Our love, to be a passion, must be subjected to the laws of human passions.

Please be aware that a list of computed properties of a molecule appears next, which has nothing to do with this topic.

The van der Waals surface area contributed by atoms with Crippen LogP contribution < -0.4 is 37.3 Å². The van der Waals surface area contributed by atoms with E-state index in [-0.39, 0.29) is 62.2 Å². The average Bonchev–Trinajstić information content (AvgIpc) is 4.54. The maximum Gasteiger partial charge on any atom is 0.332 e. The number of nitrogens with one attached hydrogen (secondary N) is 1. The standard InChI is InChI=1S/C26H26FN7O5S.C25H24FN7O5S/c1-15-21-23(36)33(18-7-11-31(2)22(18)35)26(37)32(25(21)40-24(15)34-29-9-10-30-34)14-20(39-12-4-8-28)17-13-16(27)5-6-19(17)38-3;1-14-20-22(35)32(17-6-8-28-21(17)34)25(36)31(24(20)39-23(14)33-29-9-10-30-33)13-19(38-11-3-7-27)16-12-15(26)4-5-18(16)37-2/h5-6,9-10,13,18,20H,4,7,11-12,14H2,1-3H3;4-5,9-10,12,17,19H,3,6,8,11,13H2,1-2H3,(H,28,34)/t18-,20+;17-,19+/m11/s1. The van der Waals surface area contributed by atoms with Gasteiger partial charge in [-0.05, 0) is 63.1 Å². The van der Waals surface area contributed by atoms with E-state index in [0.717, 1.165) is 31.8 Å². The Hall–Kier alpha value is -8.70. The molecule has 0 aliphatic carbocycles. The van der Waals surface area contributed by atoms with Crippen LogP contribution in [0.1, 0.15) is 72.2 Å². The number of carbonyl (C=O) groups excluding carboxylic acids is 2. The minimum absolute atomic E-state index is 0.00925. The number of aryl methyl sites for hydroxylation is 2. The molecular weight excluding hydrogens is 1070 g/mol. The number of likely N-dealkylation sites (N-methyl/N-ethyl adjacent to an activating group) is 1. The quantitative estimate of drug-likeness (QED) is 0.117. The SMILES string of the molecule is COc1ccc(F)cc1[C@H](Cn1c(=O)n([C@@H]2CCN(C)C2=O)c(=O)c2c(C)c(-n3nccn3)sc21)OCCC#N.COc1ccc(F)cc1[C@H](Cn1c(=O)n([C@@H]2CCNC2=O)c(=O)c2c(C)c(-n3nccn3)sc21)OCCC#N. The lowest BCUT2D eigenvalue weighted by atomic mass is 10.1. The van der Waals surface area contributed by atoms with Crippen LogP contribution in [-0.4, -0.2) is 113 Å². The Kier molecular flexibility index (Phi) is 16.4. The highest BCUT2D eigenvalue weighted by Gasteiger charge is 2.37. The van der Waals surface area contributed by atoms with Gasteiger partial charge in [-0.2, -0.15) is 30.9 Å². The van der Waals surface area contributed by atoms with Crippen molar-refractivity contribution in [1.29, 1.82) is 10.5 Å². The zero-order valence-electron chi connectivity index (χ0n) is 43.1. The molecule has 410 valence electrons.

I am speaking of honorable passions, those that are good by their very nature; for they are indifferent in themselves. We render them evil when we direct them toward evil, but it is in our power to make use of them for good. Now, when a certain passion rules a man, it concentrates him. One desires to reach such a position, honorable and elevated. He will labor only for that end. "Ten, twenty years, what does it signify?" he says. "I will reach it at last." He has but one thought, one desire, and everything else must subserve thereto. He puts aside whatever could divert him from his object, whatever does not tend toward it. Another wants to amass a fortune. He says: "I shall possess so much," and he fixes a sum in his mind. Then he labors hard. He counts no cost, everything becomes for him a means toward his great end, outside of which he finds nothing of any interest. Another looks forward to an honorable alliance. To him as to Jacob of old, seven years of service are as nothing. Like him, he would be willing to begin all over again at the end of those seven years, were it necessary. "I shall have Rachel!" And all his labor, says the Scripture, appears to him as nothing on account of his great love. This is the way that men reach their end in the world. These passions may become bad. They are, alas! very often the cause of continual sin, although they may be, and they often are, honorable. Without a passion, we accomplish nothing. Life has no aim. We drag out a useless existence.

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